LONDON (Thomson Reuters Foundation) - Tens of millions of people are estimated to be trapped in modern slavery - more than ever before - as poverty, conflict and climate change fuel a growing global trade in people.
Victims are trafficked for profit and coerced into all manner of work, be it prostitution, forced labor, begging, crime, domestic servitude, forced marriage or organ mining.
Human trafficking is one of the world’s fastest growing criminal enterprises, according to the United Nations, which has set a goal of ending forced labor and modern slavery by 2030.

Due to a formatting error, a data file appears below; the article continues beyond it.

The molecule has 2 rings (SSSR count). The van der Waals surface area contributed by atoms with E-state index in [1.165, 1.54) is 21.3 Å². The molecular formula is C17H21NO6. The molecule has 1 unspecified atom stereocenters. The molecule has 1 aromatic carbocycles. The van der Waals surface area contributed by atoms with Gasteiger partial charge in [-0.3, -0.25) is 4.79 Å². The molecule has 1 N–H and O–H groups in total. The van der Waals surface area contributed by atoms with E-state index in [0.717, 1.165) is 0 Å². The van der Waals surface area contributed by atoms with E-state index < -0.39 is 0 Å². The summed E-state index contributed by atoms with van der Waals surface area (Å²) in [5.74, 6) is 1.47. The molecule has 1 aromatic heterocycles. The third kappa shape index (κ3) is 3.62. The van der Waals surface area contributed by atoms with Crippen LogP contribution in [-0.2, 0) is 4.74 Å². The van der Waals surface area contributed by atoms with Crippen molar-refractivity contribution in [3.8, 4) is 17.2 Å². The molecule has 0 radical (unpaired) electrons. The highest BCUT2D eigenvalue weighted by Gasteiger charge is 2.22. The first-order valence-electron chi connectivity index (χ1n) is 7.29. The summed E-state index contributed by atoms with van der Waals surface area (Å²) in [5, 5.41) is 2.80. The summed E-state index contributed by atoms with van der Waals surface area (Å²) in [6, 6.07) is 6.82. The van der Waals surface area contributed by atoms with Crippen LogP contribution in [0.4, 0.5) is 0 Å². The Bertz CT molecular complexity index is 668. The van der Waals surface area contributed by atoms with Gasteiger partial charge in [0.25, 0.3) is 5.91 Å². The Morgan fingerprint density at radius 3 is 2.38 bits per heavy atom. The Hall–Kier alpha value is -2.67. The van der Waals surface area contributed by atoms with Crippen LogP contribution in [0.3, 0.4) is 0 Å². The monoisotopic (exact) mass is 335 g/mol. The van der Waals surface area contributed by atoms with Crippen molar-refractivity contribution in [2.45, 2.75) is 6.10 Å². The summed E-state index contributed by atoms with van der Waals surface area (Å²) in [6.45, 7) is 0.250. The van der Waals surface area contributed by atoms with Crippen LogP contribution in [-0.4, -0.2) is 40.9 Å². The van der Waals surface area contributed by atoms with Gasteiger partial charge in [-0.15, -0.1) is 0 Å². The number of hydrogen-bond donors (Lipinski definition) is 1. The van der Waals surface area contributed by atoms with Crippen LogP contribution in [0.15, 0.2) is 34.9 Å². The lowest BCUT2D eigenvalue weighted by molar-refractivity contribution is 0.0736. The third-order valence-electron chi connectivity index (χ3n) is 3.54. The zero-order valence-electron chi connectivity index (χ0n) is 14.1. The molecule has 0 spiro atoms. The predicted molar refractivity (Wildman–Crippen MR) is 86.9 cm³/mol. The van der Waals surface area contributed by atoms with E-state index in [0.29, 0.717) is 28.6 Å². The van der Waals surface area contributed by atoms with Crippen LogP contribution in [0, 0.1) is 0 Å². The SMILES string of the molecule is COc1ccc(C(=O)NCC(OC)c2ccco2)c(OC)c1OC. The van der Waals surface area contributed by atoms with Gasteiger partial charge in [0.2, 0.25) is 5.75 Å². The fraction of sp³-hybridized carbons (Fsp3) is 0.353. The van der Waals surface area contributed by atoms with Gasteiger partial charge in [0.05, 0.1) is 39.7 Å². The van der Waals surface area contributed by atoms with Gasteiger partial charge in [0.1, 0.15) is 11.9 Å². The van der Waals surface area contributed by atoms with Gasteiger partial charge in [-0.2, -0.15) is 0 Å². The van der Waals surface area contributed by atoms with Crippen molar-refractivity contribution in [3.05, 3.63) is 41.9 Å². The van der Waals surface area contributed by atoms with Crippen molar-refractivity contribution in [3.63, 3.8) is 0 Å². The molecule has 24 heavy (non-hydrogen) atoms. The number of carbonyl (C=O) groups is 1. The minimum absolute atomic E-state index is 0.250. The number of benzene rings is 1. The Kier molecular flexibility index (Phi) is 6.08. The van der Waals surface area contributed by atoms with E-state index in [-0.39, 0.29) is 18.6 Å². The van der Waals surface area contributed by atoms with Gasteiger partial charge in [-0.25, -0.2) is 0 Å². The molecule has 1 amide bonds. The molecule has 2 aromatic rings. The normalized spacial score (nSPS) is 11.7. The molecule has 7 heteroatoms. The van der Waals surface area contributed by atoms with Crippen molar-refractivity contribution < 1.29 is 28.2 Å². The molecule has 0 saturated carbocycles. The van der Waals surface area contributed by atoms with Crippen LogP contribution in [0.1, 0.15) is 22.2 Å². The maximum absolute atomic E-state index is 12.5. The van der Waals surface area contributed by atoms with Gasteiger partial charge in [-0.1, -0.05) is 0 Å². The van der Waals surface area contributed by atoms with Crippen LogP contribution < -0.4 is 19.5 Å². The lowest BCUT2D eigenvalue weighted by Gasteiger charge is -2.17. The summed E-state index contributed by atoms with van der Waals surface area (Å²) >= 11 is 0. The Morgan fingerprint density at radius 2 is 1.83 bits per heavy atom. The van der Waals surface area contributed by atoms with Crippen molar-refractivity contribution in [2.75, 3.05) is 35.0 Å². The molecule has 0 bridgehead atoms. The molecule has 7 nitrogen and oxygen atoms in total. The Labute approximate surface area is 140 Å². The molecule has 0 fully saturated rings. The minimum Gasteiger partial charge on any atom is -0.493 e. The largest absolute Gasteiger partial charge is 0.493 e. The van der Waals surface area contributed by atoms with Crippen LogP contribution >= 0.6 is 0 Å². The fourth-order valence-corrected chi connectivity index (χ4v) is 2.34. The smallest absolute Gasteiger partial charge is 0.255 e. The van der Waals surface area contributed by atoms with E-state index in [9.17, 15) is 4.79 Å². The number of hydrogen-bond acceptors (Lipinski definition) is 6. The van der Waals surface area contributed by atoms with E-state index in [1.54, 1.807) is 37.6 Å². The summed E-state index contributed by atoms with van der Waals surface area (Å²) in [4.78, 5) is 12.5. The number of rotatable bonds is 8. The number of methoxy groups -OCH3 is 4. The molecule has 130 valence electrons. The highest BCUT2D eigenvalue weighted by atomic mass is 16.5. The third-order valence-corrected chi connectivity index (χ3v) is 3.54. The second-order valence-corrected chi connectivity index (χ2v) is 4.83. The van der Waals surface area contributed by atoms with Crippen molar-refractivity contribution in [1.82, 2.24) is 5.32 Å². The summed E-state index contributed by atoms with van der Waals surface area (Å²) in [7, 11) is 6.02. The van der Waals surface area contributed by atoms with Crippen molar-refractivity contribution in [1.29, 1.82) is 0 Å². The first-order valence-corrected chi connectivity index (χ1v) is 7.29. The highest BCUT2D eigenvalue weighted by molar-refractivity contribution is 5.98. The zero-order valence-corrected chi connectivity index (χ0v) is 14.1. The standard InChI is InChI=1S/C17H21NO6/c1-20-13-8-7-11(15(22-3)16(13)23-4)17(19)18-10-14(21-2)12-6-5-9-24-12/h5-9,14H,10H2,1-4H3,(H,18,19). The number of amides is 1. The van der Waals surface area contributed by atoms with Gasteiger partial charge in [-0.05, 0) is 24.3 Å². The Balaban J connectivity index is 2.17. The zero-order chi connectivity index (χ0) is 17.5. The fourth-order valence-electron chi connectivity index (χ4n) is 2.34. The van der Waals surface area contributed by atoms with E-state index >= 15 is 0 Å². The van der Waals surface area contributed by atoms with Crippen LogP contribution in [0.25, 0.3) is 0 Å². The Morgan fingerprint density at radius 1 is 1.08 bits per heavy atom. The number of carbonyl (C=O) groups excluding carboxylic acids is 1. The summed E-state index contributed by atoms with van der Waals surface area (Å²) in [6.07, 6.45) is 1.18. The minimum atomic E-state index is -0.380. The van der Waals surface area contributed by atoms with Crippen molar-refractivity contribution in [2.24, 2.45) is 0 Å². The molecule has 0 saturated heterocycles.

Hard and reliable statistics are hard to come by when it comes to the illicit market in people, but here are eight key facts and figures collated by international organizations as the European Union (EU) marks Anti-Trafficking Day on Oct. 18.
Sources: International Labour Organization, Walk Free Foundation
Reporting by Molly Millar, Editing by Lyndsay Griffiths. Please credit the Thomson Reuters Foundation, the charitable arm of Thomson Reuters, that covers humanitarian news, women's and LGBT+ rights, human trafficking, property rights, and climate change. Visit http://news.trust.org